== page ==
The question I get more than any other from new (and sometimes, not so new) acquaintances — professional and personal — is “what was it like giving a TED talk?”.

That’s easy to answer. 

Sure…standing on a TED stage was exciting. It has opened doors, instigated conversations and most significantly, provided a platform for a topic I deem important.

But the TEDx experience had a profound and lasting impact on the way I think about, prepare for and attempt to engage in any opportunity to convey an idea. 

For as long as I can remember I’ve been fascinated by what it takes to connect with an audience.

Through the years, like many who read this post, I’ve spent plenty of time working on communiques — flirting with radio’s theater of the mind, the visual arts of film and video, creating advertising, designing strategic communication efforts and leading business development and sales teams.

But the four months I spent immersed in TEDx San Antonio changed how I approach connecting with an audience more than any experience along the way,

So for the record, and in hopes that this is of value to anyone who aspires to connect with an audience or market, here are my three greatest takeaways. 

1. Attention Is A Gift

Even though most of us have first hand experience with a wandering mind during virtually any presentation, it is easy to believe that our message is compelling enough to enthrall. As such, it actually deserves (or demands) more time.

The TED platform challenges speakers to think differently.

For starters, there is that pesky attention span issue. A Digital Information World piece in 2018 goes as far as suggesting that the attention span of a human being has shrunk to about seven seconds!

That is tough to contemplate. But whatever the actual figure might be, the fact is that the competition for attention is constant and fierce. To presume that an audience will stay tuned-in simply because I’m on a stage with a microphone is to ignore the challenge we all know to be true. 

A article by Esther Choy provides some perspective (and hope) by quoting Dr. Gemma Briggs, who notes that “people can and do focus their attention well when they want to and are interested in a particular task or activity.” 

But don’t get too comfortable. Whether for a few seconds or a few minutes, asking anyone to lend you their ears is a request for attention.

In exchange for the gift of their attention, audiences demand succinct relevance. Not a catalogue of offerings or a smorgasbord of insights, but an idea worth sharing.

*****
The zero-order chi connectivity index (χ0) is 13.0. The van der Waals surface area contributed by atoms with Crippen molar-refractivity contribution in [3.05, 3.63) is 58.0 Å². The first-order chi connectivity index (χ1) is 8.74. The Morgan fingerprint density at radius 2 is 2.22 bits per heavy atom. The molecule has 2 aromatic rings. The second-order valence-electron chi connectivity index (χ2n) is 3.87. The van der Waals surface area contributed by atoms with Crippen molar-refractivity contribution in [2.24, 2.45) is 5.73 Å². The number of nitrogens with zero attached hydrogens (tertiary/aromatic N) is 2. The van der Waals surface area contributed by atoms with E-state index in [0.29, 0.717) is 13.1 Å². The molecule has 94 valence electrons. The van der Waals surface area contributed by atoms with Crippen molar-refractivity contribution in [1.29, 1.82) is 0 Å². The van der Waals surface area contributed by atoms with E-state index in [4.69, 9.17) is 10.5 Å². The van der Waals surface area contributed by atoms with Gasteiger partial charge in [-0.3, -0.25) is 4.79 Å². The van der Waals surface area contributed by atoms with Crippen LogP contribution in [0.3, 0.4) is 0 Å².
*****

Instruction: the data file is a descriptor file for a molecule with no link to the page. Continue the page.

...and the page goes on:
Boiling everything you can say down to a relevant idea requires what, for me, was a different approach to prep.

2. Preparation Means Practice

My talk was scheduled for ten minutes.

The first pass at talking through my initial outline ran nearly twenty. And I thought I’d rigorously honed the content.

Time to rethink. 

Like many, I’ve made presentations my entire professional career. In the process I had adopted the view that seasoned communicators work without notes and don’t need to write out a speech. “Rehearsing” was something for actors. Or amateurs

But the TEDx experienced required every speaker to work with a coach and participate in critiqued rehearsals. 

So in collaboration with a smart and kind coach, the goal was to make every word necessary, and every minute purposeful. And to whittle my message down to ten minutes. 

The lesson?

Opportunities to communicate are too precious to leave anything to chance. Real prep means word-smithing, rehearsing (out loud), idea-honing, rehearsing with an objective third party able to coach…and then rewriting and rehearse some more.

By the time I stepped inside the trademark red circle on the TEDx stage, I’d spent 30+ hours writing and rehearsing, 8 hours with my coach, been through a dress rehearsal and a separate walk through to test lights, sound and AV. Plus dozens of hours in front of a video camera or a mirror incorporating insights from my coach.

Mark Twain famously said “if you want me to speak for an hour I’m ready today.  If you want me to speak for just a few minutes it will take me a few weeks to prepare.”

This view of prep is a cornerstone of my TEDx experience. It is the byproduct of an understanding of the attention span issue coupled with a respect for the time of the audience, as well as every other speaker on the program if you happen to be sharing the stage with others.

3. Twenty-Minutes, Max

Lesson three? More is not better — even if no one is watching a clock. 

We all know this; we just forget or fail to put it into practice. A longer presentation does not equate to a more important message. More time on stage does not guarantee more attention or greater mind share.

If it cannot be conveyed in less than twenty minutes, the message can use some work. 

The Common Thread

There’s a theme running through these lessons — attention is precious, and effective communicators do not take it for granted.

I am embarrassed to admit that I forget it all too frequently; but TEDx underscored the fact that communication rarely begins with a focus on eloquence or insight.

If you’re a consumer of TED content you have no doubt been moved by more than one or two ideas worth sharing. The TED brand underscores the fact that the attention you receive from an audience will correspond to the discipline you bring to preparing the communication.

(If you’re interested in the Talk itself, here’s the YouTube version.)